Anne Notations

Monday, March 14, 2005

Rink rat

Here's how I fell in love with hockey:
In late 1969, the first semester of my freshman year, Brown hosted Cornell - a team that had a perfect season and went on to win the NCAA championship. Huge rivalry. My boyfriend Jeff brought me to the game at Meehan Auditorium. An hour before the opening face-off, the place was SRO. We stood on a stairway high up near the press box. The band blared and the crowd roared without ceasing for the next several hours. The game was pure adrenaline, a thriller that ended in a tie. The heartstopping sudden-death OT ended when Cornell scored to win, 5-4.

We lost, and I was lost. I'd had an epiphany. The game of ice hockey was the passion I'd sought without knowing it. I was in love with the beauty of the skating, the thrill of a supersonic slapshot or a perfect wrister, the weaving and deking of the speedy forwards, the cold-damp smell of the rink and the growl of the Zamboni.

Inspired by my figure-skater roommate Janet, I had already been skating daily at the rink, graduating from shuffling around on my ankles while holding onto the boards, to gaining some control and speed as I circled to the piped-in music. Now, I had a goal, no pun intended: I wanted to play hockey. And I was (O, serendipity!) in the right place. Brown had the first women's college hockey team in the U.S. It was a club, unfunded except for the assignment of a phys. ed teacher to advise us and some random ice times for practice. But it was exactly what I wanted. I spent the rest of the year skating on my cheap white figure skates until I was ready for the next step - real hockey skates. I bought them at Bennett Sports in Cranston: black-and-brown CCM Junior Tacks, my pride and joy.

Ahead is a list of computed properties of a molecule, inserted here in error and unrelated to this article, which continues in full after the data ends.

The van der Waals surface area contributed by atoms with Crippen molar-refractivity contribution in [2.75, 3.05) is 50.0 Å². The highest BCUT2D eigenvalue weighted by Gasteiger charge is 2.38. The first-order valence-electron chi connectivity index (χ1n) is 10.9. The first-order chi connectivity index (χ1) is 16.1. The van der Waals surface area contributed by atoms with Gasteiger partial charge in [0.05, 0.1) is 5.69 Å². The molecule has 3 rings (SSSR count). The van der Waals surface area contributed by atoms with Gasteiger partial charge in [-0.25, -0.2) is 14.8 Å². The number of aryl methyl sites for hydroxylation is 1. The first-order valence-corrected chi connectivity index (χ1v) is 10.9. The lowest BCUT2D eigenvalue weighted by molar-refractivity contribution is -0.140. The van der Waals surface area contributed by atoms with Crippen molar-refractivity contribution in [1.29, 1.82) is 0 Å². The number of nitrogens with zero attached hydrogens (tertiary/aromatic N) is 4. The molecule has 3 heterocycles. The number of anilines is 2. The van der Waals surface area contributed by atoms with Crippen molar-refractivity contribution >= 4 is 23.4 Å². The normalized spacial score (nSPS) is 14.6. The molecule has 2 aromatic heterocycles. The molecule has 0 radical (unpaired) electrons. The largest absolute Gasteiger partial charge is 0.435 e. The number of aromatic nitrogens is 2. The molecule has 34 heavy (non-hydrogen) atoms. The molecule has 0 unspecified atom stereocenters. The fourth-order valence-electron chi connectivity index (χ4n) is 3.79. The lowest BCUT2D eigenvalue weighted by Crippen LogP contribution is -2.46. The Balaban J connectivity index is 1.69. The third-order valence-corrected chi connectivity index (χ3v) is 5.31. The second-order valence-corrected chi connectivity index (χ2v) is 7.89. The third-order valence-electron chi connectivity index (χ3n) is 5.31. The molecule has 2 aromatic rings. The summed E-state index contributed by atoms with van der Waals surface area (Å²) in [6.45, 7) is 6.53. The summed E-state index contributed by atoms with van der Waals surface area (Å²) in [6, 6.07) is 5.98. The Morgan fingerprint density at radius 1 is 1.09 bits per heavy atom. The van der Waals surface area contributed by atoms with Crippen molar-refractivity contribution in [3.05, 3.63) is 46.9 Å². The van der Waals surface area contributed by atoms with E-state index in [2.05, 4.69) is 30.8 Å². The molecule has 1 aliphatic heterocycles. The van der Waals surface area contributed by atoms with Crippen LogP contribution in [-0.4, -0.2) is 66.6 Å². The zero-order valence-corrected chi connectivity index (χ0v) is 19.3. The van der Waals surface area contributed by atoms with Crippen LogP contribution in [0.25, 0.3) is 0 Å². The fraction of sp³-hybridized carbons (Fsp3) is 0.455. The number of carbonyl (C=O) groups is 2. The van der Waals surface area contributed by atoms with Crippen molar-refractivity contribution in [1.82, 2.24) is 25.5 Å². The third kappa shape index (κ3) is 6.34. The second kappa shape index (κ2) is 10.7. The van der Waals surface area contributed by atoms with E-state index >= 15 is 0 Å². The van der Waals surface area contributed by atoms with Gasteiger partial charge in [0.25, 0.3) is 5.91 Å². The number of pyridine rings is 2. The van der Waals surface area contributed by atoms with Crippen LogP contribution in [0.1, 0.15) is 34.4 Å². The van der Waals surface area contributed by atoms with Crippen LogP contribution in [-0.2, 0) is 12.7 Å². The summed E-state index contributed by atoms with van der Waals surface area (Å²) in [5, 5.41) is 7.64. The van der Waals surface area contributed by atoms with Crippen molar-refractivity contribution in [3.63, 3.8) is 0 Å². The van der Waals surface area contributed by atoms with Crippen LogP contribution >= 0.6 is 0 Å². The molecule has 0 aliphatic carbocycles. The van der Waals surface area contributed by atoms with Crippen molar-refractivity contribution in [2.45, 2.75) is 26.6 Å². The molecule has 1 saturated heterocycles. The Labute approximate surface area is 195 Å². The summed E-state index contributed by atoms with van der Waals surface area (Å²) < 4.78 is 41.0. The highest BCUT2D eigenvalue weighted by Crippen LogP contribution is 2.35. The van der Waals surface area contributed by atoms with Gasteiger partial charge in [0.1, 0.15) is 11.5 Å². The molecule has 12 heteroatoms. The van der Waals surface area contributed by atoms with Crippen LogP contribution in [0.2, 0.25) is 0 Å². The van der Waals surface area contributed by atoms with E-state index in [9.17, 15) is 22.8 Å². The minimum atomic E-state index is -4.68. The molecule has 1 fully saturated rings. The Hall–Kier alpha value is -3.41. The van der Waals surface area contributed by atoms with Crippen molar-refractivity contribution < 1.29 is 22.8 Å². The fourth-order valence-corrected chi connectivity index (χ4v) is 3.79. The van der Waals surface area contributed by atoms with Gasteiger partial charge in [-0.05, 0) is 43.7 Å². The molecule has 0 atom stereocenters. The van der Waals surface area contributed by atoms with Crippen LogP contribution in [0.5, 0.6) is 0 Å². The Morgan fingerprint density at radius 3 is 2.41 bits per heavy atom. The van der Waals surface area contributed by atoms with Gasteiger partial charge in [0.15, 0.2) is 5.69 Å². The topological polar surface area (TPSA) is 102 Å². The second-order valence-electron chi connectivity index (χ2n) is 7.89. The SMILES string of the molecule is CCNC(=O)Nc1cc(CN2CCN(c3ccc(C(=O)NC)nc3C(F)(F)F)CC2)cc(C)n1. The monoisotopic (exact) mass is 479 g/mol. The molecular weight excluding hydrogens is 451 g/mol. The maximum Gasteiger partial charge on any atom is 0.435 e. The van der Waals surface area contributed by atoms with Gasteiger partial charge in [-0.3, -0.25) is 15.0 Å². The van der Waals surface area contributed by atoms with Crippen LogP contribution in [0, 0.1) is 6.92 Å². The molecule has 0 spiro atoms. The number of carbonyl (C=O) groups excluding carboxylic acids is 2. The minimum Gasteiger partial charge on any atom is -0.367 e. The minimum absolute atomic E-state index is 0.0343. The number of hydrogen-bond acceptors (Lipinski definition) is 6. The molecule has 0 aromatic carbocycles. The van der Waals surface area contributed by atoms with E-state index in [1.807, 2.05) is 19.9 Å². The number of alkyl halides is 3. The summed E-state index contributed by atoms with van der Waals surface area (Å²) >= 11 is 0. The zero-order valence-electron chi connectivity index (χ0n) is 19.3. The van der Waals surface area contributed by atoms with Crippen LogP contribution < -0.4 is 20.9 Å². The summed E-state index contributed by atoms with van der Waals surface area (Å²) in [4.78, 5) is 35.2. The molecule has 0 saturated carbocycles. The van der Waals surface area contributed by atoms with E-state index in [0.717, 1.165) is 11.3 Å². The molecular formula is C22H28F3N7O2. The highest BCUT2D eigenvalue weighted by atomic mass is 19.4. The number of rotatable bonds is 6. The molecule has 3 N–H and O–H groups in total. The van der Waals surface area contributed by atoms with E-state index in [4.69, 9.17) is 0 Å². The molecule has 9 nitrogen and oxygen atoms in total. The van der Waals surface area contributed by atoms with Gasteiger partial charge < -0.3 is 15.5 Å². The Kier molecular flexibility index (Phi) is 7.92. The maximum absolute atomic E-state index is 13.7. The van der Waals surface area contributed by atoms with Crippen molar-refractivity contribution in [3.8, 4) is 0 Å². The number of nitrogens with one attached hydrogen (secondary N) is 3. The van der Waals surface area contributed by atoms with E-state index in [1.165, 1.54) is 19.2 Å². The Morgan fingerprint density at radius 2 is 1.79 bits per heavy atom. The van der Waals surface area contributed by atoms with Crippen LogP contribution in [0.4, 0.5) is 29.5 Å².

I played hockey my sophomore and junior years and half of my senior year, centering the second line. During practice I loved the echoey sounds of pucks whamming into the boards, newly sharpened skates scraping on freshly made ice, the ready-set-go bzzzzzt of the buzzer when we scrimmaged. I loved skating out to take a face-off and, if I was lucky, sprinting down open ice toward the goal, my hair streaming out the back of my helmet. On the ice I could fly, I could push people around, I could lift the puck with a wrist-flick of my Koho stick. Speed, power ... pure joy.

We had only one opponent within driving distance, a motley club team in Cranston. To finance our annual January trip to a tournament in Montreal, we sold candy bars at the men's games, then hired a bus and paid our own way at a low-rent motel, four to a room. In our jeans and shin pads and skimpy boys' jerseys, we took the ice against fully equipped Canadian women's teams from McGill and other schools ... and got the crap kicked out of us. But it was real hockey, real games with referees and scoreboards, and we lived for it.

More than 30 years have gone by, and I have bad hips now and shaky knees. These days I go to Brown games with Kevin. We walk into the rink, where the band is playing and the Zamboni whooshing around the ice, and once again I am at home. Being a hockey fan is like belonging to the Church: you can walk into any rink or any Mass, anywhere in the world, and instantly be part of a community, know its rituals and its essence and sacraments.

Peek into the crystal ball: It's the year 2030, and I'm white-haired, arthritis-ridden. One of my adult children is pushing me into Meehan Auditorium in a wheelchair, right up to the railing above the goal where I can see everything. I breathe the icy air, watch the helmeted bodies swirling on the ice below me, open my mouth and CHEER for Brown ... for hockey ... for life lived on a finely sharpened skate's edge.

Anne, winter 1971, Brown University; Kevin, fall 2004, NEH Predators


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